• In October, in what felt like a positive counterpoint to the tensions of the pending election, the ADL community held our first virtual Walk Against Hate, expanding a popular ADL unifying activity to a national scope.
  • We have been tracking extremists who have the potential to react with online hate and real-world attacks linked to November’s elections. This past weekend’s rallies in Washington, D.C., which were punctuated by violence, were the latest example of this threat.
  • In response to a surge in antisemitic acts in schools, in November ADL and EVERFI launched BINAH, a new national digital antisemitism curriculum for high school students.
  • In late 2020, we expanded our flagship Never Is Now Summit on Antisemitism and Hate, the largest annual event of its kind, by taking it virtual and international. People are continuing to watch the recordings of each Summit session. We followed that just weeks later with the first virtual ADL In Concert Against Hate, taking the 26th annual concert to new levels and recognizing inspiring honorees.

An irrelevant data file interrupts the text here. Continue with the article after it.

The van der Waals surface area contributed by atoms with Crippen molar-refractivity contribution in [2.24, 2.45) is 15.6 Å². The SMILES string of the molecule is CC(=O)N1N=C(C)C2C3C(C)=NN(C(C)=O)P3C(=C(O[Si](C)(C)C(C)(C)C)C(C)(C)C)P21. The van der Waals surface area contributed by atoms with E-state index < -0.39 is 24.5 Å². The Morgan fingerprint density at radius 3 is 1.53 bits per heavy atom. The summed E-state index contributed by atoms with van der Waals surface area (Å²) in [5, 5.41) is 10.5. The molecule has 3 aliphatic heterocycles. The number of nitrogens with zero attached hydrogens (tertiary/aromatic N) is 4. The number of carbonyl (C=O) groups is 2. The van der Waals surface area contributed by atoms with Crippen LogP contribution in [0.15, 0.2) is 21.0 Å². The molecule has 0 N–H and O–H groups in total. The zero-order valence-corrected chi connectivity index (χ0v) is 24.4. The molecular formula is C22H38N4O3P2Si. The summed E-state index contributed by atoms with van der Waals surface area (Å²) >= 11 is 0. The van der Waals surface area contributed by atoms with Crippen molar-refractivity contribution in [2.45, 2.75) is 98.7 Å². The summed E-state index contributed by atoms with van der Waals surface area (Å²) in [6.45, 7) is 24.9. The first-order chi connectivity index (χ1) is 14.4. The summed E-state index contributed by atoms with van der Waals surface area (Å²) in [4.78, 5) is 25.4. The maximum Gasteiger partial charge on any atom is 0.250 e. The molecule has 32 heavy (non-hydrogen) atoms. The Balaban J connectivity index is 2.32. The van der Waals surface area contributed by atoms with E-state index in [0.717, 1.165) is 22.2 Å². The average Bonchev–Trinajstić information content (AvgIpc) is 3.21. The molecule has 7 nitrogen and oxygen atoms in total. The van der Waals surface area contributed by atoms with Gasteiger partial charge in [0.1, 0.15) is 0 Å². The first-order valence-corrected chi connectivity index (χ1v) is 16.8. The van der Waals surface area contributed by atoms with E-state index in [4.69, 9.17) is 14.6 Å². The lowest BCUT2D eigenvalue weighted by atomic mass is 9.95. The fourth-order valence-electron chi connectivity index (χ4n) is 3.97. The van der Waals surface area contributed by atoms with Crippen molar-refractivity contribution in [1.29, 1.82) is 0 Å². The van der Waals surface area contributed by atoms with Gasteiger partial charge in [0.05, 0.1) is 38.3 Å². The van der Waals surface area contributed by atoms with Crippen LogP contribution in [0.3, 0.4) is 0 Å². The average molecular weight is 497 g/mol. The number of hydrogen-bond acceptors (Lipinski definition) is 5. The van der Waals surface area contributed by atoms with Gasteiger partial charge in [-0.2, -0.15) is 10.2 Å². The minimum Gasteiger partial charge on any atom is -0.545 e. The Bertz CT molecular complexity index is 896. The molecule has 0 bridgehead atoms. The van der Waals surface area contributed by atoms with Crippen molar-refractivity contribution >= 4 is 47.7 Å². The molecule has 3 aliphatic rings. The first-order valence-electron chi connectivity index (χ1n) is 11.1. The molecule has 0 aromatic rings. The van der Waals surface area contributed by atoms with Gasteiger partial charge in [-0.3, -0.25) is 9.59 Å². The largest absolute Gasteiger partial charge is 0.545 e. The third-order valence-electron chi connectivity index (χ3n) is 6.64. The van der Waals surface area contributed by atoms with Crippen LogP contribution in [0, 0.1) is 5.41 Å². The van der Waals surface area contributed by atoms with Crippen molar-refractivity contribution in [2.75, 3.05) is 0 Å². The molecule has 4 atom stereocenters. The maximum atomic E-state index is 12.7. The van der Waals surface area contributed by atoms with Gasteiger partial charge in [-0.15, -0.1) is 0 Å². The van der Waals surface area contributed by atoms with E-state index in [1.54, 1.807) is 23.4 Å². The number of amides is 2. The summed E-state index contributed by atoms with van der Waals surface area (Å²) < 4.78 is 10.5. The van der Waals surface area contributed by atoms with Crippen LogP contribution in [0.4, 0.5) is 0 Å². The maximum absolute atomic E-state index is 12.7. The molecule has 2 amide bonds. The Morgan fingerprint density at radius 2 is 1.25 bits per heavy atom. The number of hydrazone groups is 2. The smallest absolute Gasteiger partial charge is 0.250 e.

• As we look back on the year, we also mark the loss of so many respected figures, including Justice Ruth Bader Ginsburg, our longtime ally in the fight for civil rights Rep. John Lewis, and Rabbi Lord Jonathan Sacks, the longtime UK chief rabbi and a prolific writer whose works touched people around the world.

During all of these unprecedented moments, the ADL community was there, vigilant in rejecting antisemitism and finding ways to Fight Hate for Good. We thank all of you for speaking up, showing facts and sharing strength in 2020.

Your support for ADL’s mission of fighting antisemitism and working to secure justice and fair treatment to all has been vital this year and will be equally critical in 2021 and beyond.

JG signature
Jonathan Greenblatt
CEO and National Director